Dr. Anthony Spitz, DPM
Of all the foot and ankle conditions we treat here at our office, heel pain is certainly one of the most common. And this should really come as no surprise. Why?
Well, simply put, our heels are the first part of the feet to come into contact with the ground with each and every step we take. Considering the tremendous amount of force our heels endure on a daily basis – and these forces can total up to several tons just on an average day – there is really no wonder as to why this type of discomfort is such a common problem.
Heel pain, however, is often caused by an underlying foot condition. And the truth is there are many potential conditions that can cause our heels to hurt. So finding the root cause of your discomfort is important in order to successfully address the problem and find the relief you need.
But the good news is there are many conservative treatment options available to address conditions that cause heel pain. Even better, we offer some of the best right here at our office!
If you or someone you love is dealing with this frustrating problem, come visit our Wheeling office today. Dr. Anthony Spitz will perform a thorough evaluation of your feet and ankles in order to determine what exactly is causing your discomfort and how to get you back on your feet – without pain.
Here are some of the most common culprits for heel pain:
Plantar fasciitis is the most common cause for heel and arch pain. This condition often develops due to overuse of the plantar fascia – the band of connective tissue that runs along the bottom of the foot from the heel to the toes. Repeated stress or trauma over time can cause wear and tear of the plantar fascia, keeping it from expanding and contracting properly.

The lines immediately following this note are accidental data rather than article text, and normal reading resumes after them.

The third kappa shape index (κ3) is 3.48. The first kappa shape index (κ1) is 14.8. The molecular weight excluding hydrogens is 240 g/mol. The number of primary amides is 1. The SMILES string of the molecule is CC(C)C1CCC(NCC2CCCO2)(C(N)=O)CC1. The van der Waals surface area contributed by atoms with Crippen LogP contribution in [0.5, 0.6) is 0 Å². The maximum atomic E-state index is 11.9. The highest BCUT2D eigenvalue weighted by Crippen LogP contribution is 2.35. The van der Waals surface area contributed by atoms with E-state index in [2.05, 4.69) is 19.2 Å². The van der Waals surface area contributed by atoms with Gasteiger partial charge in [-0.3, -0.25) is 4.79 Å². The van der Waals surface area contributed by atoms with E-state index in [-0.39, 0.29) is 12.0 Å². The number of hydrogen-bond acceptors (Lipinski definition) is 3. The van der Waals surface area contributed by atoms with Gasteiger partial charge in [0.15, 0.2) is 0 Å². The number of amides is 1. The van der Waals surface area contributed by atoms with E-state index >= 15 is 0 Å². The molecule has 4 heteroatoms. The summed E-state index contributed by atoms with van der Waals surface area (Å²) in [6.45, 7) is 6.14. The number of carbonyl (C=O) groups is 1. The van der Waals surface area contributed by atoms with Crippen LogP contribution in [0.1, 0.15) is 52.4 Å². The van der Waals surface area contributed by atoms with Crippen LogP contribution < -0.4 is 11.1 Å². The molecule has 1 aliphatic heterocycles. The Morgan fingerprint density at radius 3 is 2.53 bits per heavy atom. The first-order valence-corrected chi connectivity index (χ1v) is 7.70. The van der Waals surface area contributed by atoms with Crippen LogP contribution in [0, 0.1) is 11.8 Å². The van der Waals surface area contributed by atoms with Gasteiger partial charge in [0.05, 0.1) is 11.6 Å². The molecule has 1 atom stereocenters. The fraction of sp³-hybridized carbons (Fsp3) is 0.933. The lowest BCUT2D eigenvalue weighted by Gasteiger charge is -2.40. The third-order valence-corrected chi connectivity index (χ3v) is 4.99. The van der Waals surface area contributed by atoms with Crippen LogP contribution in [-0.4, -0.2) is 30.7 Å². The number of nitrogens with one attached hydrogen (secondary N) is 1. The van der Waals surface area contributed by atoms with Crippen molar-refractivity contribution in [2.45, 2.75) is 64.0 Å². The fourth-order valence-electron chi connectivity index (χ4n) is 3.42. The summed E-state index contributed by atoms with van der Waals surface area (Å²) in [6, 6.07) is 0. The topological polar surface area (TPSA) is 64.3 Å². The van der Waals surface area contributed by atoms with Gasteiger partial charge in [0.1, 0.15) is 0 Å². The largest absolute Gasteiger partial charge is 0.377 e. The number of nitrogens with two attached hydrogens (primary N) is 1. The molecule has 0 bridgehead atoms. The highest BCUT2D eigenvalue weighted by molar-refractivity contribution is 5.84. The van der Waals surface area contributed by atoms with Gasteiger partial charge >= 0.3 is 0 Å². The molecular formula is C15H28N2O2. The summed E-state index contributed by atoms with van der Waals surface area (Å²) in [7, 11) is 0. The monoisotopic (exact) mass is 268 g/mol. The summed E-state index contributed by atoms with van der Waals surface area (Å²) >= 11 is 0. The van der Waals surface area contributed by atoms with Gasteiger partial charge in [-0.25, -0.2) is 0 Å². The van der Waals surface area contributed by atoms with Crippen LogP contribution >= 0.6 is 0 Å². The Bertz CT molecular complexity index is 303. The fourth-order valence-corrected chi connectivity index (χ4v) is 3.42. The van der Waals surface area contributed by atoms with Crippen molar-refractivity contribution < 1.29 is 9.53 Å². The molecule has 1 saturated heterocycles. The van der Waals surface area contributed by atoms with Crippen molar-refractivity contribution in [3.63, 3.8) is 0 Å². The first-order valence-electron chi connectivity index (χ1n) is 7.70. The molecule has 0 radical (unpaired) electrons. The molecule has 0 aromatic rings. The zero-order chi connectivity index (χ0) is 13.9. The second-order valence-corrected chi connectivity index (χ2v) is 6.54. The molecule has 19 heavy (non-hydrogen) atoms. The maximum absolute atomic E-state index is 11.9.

Pain is often felt under the heel after long periods of inactivity when the tissue tightens and contracts. Once pressure is placed on the foot again (like when you rise out of bed in the morning or stand after a long period of sitting), the tissue has difficulty absorbing the impact. As a result, the plantar fascia will pull against the heel bone, causing the familiar stabbing pain under the heel.
Though this painful sensation will usually subside as you continue to walk for a bit, you can expect it to return once you are inactive again for a while. And, when left untreated, plantar fasciitis will likely get worse over time, and may even become a chronic problem.
On the other hand, if you are experiencing pain behind your heel, then Achilles tendinitis is most likely the culprit for your discomfort.
The Achilles tendon – the strongest tendon in your body – connects your heel bone to your calf muscles. And just like plantar fasciitis, Achilles tendinitis is also caused by overuse. Repetitive strain can cause the tendon to fray and tear, resulting in pain and inflammation along the back of the heel.
With this condition, pain is usually felt when performing physical activities and often dissipates with some rest. However, if the Achilles tendon is completely torn, surgery may be required to completely heal the injury. (If that’s the case for you, you can take comfort in knowing that Dr. Anthony Spitz is well equipped and trained to provide you with a safe and successful procedure.)
Though plantar fasciitis and Achilles tendinitis are the two most common source of heel pain in our patients, the list of possible causes can be quite extensive. Some other factors could contribute to your pain and discomfort include:
… and much more.
Fortunately, most conditions responsible for heel pain can be easily treated and corrected with a variety of conservative methods or minimally invasive surgical procedures. These include options like:
Heel pain is a frustrating condition, but you can see there is absolutely hope for you. Your custom treatment plan may incorporate any of the above elements–all with the ultimate goal of putting your pain in the past.
Find the Relief You Need Today!
The bottom line is you don’t have to keep living with heel pain! So don’t wait until this problem becomes a major hassle in your life – come visit our office for the relief you need today. Give us a call at (847) 465-9311, or fill out our online request form to have a member of our staff reach out to you.